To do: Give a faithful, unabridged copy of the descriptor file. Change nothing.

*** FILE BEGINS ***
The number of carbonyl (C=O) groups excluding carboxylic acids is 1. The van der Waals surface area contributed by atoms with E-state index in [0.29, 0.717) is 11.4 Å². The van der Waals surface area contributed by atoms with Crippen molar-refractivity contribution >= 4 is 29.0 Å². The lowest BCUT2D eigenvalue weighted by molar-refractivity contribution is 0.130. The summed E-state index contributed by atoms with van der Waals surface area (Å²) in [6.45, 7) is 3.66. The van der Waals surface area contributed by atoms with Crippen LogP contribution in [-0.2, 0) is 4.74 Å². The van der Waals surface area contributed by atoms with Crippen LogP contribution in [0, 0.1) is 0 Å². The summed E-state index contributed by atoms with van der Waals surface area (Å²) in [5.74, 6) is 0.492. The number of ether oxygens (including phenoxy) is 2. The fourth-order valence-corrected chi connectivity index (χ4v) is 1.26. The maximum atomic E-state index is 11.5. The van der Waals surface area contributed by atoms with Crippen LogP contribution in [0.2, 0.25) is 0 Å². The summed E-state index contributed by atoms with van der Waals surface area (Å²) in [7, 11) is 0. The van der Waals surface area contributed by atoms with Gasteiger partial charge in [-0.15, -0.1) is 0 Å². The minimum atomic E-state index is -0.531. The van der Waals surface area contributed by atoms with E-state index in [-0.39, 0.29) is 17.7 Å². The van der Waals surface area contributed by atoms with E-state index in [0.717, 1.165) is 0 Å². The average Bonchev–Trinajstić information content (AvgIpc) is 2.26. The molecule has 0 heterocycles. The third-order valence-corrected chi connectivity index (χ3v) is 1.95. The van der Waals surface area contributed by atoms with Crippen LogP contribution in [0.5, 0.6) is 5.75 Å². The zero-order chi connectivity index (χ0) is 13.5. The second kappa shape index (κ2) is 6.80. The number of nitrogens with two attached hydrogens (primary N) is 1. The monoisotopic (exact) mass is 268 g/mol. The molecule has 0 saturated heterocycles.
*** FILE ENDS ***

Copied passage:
The number of carbonyl (C=O) groups excluding carboxylic acids is 1. The van der Waals surface area contributed by atoms with E-state index in [0.29, 0.717) is 11.4 Å². The van der Waals surface area contributed by atoms with Crippen molar-refractivity contribution >= 4 is 29.0 Å². The lowest BCUT2D eigenvalue weighted by molar-refractivity contribution is 0.130. The summed E-state index contributed by atoms with van der Waals surface area (Å²) in [6.45, 7) is 3.66. The van der Waals surface area contributed by atoms with Crippen LogP contribution in [-0.2, 0) is 4.74 Å². The van der Waals surface area contributed by atoms with Crippen LogP contribution in [0, 0.1) is 0 Å². The summed E-state index contributed by atoms with van der Waals surface area (Å²) in [5.74, 6) is 0.492. The number of ether oxygens (including phenoxy) is 2. The fourth-order valence-corrected chi connectivity index (χ4v) is 1.26. The maximum atomic E-state index is 11.5. The van der Waals surface area contributed by atoms with Crippen LogP contribution in [0.2, 0.25) is 0 Å². The summed E-state index contributed by atoms with van der Waals surface area (Å²) in [7, 11) is 0. The van der Waals surface area contributed by atoms with Gasteiger partial charge in [-0.15, -0.1) is 0 Å². The minimum atomic E-state index is -0.531. The van der Waals surface area contributed by atoms with E-state index in [-0.39, 0.29) is 17.7 Å². The van der Waals surface area contributed by atoms with E-state index in [0.717, 1.165) is 0 Å². The average Bonchev–Trinajstić information content (AvgIpc) is 2.26. The molecule has 0 heterocycles. The third-order valence-corrected chi connectivity index (χ3v) is 1.95. The van der Waals surface area contributed by atoms with Crippen LogP contribution in [0.5, 0.6) is 5.75 Å². The zero-order chi connectivity index (χ0) is 13.5. The second kappa shape index (κ2) is 6.80. The number of nitrogens with two attached hydrogens (primary N) is 1. The monoisotopic (exact) mass is 268 g/mol. The molecule has 0 saturated heterocycles.